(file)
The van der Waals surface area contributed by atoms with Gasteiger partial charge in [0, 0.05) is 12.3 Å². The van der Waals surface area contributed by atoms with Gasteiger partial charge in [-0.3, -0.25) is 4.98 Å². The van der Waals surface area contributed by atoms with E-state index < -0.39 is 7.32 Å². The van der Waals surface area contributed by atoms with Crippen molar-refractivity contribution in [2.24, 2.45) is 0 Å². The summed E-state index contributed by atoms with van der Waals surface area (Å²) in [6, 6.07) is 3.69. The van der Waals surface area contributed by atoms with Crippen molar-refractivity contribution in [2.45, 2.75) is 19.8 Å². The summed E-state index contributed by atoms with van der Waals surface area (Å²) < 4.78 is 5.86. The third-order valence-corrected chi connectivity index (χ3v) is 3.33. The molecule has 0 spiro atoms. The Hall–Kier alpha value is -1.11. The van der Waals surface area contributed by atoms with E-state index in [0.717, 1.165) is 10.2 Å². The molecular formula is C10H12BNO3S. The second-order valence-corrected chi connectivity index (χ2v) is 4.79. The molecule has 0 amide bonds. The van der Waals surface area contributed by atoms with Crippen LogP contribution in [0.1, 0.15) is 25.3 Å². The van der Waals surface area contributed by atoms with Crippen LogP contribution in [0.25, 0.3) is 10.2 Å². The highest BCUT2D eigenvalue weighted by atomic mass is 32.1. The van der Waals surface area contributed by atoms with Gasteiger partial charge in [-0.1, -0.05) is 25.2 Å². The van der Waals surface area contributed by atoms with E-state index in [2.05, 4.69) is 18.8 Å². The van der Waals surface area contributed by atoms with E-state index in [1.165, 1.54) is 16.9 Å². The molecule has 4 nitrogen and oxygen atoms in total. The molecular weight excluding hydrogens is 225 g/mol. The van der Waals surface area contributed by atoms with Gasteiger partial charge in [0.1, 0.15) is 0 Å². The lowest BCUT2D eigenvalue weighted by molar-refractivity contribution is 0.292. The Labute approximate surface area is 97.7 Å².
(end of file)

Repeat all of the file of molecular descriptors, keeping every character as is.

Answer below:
The van der Waals surface area contributed by atoms with Gasteiger partial charge in [0, 0.05) is 12.3 Å². The van der Waals surface area contributed by atoms with Gasteiger partial charge in [-0.3, -0.25) is 4.98 Å². The van der Waals surface area contributed by atoms with E-state index < -0.39 is 7.32 Å². The van der Waals surface area contributed by atoms with Crippen molar-refractivity contribution in [2.24, 2.45) is 0 Å². The summed E-state index contributed by atoms with van der Waals surface area (Å²) in [6, 6.07) is 3.69. The van der Waals surface area contributed by atoms with Crippen molar-refractivity contribution in [2.45, 2.75) is 19.8 Å². The summed E-state index contributed by atoms with van der Waals surface area (Å²) < 4.78 is 5.86. The third-order valence-corrected chi connectivity index (χ3v) is 3.33. The molecule has 0 spiro atoms. The Hall–Kier alpha value is -1.11. The van der Waals surface area contributed by atoms with E-state index in [0.717, 1.165) is 10.2 Å². The molecular formula is C10H12BNO3S. The second-order valence-corrected chi connectivity index (χ2v) is 4.79. The molecule has 0 amide bonds. The van der Waals surface area contributed by atoms with Crippen LogP contribution in [0.1, 0.15) is 25.3 Å². The van der Waals surface area contributed by atoms with Crippen LogP contribution in [0.25, 0.3) is 10.2 Å². The highest BCUT2D eigenvalue weighted by atomic mass is 32.1. The van der Waals surface area contributed by atoms with Gasteiger partial charge in [-0.1, -0.05) is 25.2 Å². The van der Waals surface area contributed by atoms with E-state index in [2.05, 4.69) is 18.8 Å². The van der Waals surface area contributed by atoms with E-state index in [1.165, 1.54) is 16.9 Å². The molecule has 4 nitrogen and oxygen atoms in total. The molecular weight excluding hydrogens is 225 g/mol. The van der Waals surface area contributed by atoms with Gasteiger partial charge in [0.1, 0.15) is 0 Å². The lowest BCUT2D eigenvalue weighted by molar-refractivity contribution is 0.292. The Labute approximate surface area is 97.7 Å².